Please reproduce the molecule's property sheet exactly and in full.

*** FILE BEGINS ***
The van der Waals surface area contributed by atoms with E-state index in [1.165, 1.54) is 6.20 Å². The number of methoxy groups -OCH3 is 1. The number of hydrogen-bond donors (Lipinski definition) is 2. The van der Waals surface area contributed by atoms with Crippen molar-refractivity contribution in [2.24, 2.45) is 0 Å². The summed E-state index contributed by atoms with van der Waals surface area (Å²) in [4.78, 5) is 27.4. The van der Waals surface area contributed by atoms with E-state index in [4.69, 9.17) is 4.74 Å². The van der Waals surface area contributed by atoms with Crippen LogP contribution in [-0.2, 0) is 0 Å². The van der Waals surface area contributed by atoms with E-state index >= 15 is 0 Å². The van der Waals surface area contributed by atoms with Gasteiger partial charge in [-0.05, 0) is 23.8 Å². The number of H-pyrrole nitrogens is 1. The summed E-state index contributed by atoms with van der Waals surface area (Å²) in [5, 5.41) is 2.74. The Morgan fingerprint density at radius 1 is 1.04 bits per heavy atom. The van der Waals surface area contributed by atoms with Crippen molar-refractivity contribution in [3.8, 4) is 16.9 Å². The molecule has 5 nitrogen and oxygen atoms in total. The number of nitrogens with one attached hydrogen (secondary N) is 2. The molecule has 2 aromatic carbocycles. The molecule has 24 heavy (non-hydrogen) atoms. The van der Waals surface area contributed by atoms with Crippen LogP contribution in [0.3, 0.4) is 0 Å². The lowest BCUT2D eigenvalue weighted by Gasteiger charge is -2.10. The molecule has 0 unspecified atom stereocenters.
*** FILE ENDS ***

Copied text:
The van der Waals surface area contributed by atoms with E-state index in [1.165, 1.54) is 6.20 Å². The number of methoxy groups -OCH3 is 1. The number of hydrogen-bond donors (Lipinski definition) is 2. The van der Waals surface area contributed by atoms with Crippen molar-refractivity contribution in [2.24, 2.45) is 0 Å². The summed E-state index contributed by atoms with van der Waals surface area (Å²) in [4.78, 5) is 27.4. The van der Waals surface area contributed by atoms with E-state index in [4.69, 9.17) is 4.74 Å². The van der Waals surface area contributed by atoms with Crippen LogP contribution in [-0.2, 0) is 0 Å². The van der Waals surface area contributed by atoms with E-state index >= 15 is 0 Å². The van der Waals surface area contributed by atoms with Gasteiger partial charge in [-0.05, 0) is 23.8 Å². The number of H-pyrrole nitrogens is 1. The summed E-state index contributed by atoms with van der Waals surface area (Å²) in [5, 5.41) is 2.74. The Morgan fingerprint density at radius 1 is 1.04 bits per heavy atom. The van der Waals surface area contributed by atoms with Crippen molar-refractivity contribution in [3.8, 4) is 16.9 Å². The molecule has 5 nitrogen and oxygen atoms in total. The number of nitrogens with one attached hydrogen (secondary N) is 2. The molecule has 2 aromatic carbocycles. The molecule has 24 heavy (non-hydrogen) atoms. The van der Waals surface area contributed by atoms with Crippen LogP contribution in [0.3, 0.4) is 0 Å². The lowest BCUT2D eigenvalue weighted by Gasteiger charge is -2.10. The molecule has 0 unspecified atom stereocenters.